Review: In Katherine Sherwood’s nude paintings, disability and race enter the picture
Katherine Sherwood’s recent paintings at Walter Maciel Gallery refract art history through the lens of disability. The nudes and floral still lifes are all copies of famous European works by the likes of Ingres, Manet and Van Gogh that have been subtly and not so subtly altered to include suggestions of physical disabilities: walking canes, amputated limbs, brain scans.
Those scans belong to Sherwood herself, who suffered a cerebral hemorrhage 20 years ago that forced her to relearn how to paint with her left hand. The results are intriguing meditations on how body image may change when our own bodies are transformed.
The nudes, which Sherwood has dubbed “Venuses,” are large paintings of women in classic, reclining (sexually available) poses. In place of their heads, however, are collaged images of the artist’s brain scans. These are adorned with elaborate headdresses created out of tiny fragments of similar imagery. The heads look skeletal, and their juxtaposition with the voluptuous bodies imbues the images with the suggestion of death but also an alien quality. These women are hybrids.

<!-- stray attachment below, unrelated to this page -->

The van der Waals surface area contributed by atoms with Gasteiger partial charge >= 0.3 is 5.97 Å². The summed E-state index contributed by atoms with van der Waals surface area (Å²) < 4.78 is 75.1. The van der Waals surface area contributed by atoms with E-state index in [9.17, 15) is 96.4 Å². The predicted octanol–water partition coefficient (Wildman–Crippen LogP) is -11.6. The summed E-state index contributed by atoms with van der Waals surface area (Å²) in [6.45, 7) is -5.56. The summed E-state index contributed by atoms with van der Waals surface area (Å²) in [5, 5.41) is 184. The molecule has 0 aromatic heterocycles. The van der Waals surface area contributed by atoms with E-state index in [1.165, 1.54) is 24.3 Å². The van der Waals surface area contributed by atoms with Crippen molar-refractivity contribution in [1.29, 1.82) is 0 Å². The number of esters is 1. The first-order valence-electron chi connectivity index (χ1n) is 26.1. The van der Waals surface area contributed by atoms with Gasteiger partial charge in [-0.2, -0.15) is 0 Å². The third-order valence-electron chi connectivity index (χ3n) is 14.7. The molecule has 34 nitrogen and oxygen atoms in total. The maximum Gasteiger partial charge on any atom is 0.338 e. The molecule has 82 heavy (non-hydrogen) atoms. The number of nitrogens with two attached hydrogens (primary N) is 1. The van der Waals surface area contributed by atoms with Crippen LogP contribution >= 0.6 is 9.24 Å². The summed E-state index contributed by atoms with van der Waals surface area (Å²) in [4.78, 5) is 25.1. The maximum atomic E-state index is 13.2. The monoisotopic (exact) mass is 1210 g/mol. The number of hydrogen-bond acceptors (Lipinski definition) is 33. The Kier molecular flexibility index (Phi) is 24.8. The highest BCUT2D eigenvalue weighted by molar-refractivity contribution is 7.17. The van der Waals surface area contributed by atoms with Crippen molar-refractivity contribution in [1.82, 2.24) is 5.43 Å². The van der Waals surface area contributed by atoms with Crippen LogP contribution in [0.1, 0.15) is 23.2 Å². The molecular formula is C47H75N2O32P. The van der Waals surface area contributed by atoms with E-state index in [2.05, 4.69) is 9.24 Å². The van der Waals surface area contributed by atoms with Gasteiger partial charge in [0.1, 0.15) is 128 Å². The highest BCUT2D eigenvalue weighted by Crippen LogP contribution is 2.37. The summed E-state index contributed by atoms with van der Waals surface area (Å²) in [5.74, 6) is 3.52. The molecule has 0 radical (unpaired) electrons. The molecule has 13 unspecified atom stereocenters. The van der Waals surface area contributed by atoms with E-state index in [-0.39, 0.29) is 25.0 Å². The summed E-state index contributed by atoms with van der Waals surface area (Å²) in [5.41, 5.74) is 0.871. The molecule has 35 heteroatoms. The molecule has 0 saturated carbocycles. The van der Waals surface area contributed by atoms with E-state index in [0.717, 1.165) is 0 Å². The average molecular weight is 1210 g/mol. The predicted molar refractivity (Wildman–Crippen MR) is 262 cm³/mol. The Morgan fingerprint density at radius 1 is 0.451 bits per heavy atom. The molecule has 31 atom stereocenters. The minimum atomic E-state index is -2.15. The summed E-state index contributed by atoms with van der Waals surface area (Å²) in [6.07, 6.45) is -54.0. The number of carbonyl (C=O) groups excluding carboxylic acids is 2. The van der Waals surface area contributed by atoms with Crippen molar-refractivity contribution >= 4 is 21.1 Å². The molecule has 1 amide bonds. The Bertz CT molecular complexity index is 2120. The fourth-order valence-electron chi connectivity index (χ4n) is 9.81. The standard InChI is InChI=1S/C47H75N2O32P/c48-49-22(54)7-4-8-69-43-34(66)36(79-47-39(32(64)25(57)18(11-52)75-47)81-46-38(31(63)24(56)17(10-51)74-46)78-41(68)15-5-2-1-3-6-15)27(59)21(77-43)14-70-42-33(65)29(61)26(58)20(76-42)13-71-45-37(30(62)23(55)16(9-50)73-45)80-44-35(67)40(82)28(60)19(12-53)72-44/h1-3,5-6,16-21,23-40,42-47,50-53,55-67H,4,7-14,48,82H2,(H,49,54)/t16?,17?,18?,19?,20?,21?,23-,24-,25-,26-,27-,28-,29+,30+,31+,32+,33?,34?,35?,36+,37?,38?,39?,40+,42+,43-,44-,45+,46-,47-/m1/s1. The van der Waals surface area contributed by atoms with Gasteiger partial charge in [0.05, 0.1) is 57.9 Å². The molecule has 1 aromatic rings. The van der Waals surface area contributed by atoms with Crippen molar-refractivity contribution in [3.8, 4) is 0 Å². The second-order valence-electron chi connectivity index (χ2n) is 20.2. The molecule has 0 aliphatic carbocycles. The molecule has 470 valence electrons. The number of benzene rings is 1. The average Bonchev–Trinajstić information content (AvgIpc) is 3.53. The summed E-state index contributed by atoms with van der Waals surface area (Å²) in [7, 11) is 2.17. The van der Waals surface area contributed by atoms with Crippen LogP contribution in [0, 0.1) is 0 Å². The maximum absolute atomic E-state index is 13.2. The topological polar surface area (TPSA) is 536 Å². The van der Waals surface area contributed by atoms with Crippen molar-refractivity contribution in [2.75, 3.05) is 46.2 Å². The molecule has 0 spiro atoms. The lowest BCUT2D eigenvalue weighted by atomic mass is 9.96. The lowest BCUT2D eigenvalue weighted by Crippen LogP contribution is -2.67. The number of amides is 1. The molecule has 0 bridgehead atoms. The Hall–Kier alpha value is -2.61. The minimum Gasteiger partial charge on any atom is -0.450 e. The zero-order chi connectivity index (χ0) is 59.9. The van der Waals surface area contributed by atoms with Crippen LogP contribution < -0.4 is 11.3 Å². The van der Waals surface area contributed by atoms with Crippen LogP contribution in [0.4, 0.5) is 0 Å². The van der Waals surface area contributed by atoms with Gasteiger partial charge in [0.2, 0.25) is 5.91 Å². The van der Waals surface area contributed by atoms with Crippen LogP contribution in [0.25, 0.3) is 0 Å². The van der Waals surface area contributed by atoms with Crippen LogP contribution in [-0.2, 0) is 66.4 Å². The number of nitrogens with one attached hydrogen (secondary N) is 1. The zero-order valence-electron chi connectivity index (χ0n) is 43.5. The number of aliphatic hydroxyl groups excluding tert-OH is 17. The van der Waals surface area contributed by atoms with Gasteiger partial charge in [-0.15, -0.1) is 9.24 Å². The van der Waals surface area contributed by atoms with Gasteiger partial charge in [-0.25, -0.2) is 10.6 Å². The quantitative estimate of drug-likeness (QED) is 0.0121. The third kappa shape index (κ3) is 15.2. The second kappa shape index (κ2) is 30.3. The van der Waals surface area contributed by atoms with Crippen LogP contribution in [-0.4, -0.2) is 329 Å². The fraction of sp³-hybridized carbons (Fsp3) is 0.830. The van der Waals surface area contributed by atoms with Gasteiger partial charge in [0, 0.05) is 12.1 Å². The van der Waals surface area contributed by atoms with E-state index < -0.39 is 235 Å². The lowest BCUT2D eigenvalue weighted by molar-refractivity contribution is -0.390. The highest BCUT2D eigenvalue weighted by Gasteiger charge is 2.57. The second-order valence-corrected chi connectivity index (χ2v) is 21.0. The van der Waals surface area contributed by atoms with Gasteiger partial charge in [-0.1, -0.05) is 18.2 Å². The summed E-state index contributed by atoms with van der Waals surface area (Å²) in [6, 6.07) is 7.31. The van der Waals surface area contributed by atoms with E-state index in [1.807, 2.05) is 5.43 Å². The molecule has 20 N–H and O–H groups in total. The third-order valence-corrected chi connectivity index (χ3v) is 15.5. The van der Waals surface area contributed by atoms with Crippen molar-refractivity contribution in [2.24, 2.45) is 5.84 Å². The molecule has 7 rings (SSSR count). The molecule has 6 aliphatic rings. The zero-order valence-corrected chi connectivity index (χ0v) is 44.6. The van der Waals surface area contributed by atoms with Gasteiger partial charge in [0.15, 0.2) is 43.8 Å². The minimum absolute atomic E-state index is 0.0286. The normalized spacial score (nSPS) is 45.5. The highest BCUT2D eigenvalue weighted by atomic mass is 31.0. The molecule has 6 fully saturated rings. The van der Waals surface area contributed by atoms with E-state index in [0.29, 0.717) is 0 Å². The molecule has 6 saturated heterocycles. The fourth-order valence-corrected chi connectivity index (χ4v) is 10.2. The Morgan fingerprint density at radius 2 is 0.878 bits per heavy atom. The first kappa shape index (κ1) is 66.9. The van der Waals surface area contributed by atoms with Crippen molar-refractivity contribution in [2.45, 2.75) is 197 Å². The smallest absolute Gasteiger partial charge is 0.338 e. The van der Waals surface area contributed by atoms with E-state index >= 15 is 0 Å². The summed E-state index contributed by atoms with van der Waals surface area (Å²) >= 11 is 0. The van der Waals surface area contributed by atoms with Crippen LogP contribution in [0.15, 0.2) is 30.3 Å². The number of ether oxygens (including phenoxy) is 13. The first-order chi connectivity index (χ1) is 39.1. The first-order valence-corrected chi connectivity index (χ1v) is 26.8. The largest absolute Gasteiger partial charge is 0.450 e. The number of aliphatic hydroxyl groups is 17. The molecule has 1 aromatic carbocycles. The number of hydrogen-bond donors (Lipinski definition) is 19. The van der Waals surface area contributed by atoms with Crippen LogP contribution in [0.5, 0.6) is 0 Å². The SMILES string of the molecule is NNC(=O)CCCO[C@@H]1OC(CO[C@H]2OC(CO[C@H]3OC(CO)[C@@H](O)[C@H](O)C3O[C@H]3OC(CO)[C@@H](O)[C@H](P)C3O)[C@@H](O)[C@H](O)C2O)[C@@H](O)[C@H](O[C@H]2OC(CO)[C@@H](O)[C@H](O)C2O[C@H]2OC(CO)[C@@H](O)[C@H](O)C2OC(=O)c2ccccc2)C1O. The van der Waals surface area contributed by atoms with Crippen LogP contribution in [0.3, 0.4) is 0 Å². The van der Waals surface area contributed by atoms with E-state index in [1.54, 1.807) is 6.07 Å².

Reinforcing this otherness, Sherwood has rendered the bodies in various skin tones, from pink to brown. It’s a small, obvious step away from the whiteness of the traditional nude but an interesting alignment of the struggles of disabled populations with those of marginalized racial groups.
All of the paintings were created on the back of reproductions of famous artworks once used as instructional aids in the art department at UC Berkeley, where Sherwood taught (and I was once her student) until she retired a few years ago. She has left the annotations on the backs of the canvases, so her revised nudes display themselves amid the names of famous male artists such as Renoir, Holbein and Degas. This recycling adds another layer of art historical refusal; the works literally turn the great masters to the wall.
Sherwood repositions the nude from the object of a male gaze to a reflection of disabled reality. Her work reveals how conceptions of a physical ideal might be remapped when our bodies cease to work the way they did, or even if they never worked that way to begin with.
Walter Maciel Gallery, 2642 S. La Cienega Blvd., L.A. Through April 28; closed Sundays and Mondays. (310) 839-1840, www.waltermacielgallery.com
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